How to measure effects of OUString::intern ?
michael.meeks at suse.com
Mon Jul 29 09:53:21 PDT 2013
On Mon, 2013-07-29 at 18:35 +0200, Mark Wielaard wrote:
> I was looking at memory usage and noticed OUString::intern being used
> in ZipFile::readCEN. This was introduced a long time ago, so I was
> wondering if it is still beneficial:
> I couldn't immediately find the duplication of the names.
> In this case the strings are the full zip file entry paths. e.g.
Riight - that's interesting :-) IIRC in the past there were two chunks
of code in package/ that duplicated those names (I think). The fragment
from the (AMD) report from December 2006 shows:
'package' zip code
reading the large images.zip file creates a huge hash
table with lots of duplicated string stems – 3 days
Of course, I couldn't tell you if this is still the case; possibly
we're no longer duplicating those strings in that way. The problem was
around 'images.zip' - the archive that has all of our icons in it for
the UI - at least back ~7 years ago ;-)
> And as far as I can see all the full path names are unique, so no
> actual sharing is taking place here. But is there a place where these
> strings are reused (and also interned)?
Interesting; of course - we can dump the contents of the interned table
to see if they have ref-count 1 quite simply (?).
> Replacing the intern with a normal OUString constructor like:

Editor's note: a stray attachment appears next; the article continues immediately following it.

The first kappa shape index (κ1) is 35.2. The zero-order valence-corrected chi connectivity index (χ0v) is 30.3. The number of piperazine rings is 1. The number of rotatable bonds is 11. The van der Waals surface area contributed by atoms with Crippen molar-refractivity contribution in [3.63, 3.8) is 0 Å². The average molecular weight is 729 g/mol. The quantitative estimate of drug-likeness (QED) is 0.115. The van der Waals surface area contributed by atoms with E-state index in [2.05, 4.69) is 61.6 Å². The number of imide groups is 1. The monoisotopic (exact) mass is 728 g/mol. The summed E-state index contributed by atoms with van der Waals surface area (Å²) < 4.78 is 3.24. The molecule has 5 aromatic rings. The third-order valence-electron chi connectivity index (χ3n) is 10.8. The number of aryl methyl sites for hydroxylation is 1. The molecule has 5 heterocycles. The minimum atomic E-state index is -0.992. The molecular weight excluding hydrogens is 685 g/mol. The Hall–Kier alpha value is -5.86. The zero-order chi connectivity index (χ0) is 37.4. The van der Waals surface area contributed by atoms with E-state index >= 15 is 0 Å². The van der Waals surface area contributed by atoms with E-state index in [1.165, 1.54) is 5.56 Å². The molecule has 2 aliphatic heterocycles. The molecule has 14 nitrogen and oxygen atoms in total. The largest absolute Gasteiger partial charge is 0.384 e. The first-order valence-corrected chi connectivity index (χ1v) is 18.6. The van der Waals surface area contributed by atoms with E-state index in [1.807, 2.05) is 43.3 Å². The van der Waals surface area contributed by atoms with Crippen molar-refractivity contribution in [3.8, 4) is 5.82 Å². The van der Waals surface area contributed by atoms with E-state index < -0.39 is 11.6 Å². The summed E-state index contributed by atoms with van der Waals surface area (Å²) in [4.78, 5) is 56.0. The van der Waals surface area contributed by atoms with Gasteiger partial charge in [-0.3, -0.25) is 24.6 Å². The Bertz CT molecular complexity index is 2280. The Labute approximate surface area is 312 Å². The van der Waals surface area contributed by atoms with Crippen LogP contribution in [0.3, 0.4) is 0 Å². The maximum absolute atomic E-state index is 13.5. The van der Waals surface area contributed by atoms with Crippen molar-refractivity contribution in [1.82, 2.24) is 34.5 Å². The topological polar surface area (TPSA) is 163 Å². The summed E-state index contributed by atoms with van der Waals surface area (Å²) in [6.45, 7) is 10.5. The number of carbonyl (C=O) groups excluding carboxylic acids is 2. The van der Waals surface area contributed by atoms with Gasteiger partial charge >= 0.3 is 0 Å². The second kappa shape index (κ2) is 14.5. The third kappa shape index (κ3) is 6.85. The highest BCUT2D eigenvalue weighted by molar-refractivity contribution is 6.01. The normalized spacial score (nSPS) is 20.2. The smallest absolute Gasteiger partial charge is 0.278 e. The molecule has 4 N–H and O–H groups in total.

> Seems to save ~200K of memory at least for a quick:
Nice :-) well - we should just do that then :-)
> But that might be too quick to see any effects of this intern action.
The reason it was added was for images.zip - if the package code has
improved then we should take & save that space/time.
> So I guess my general question is how to measure the effects of
I'd dump the ref-count + string contents of the intern table to see if
there is more wasteage.
You saw the OUString debugging code: RTL_LOG_STRING_NEW /
_STRING_DELETE etc. that can produce a long but crunch-able set of
printfs on stdout: many of which are sadly not that useful due to
OUStringBuffer mutation (IIRC - but presumably some more work could
clean that up).
michael.meeks at suse.com <><, Pseudo Engineer, itinerant idiot
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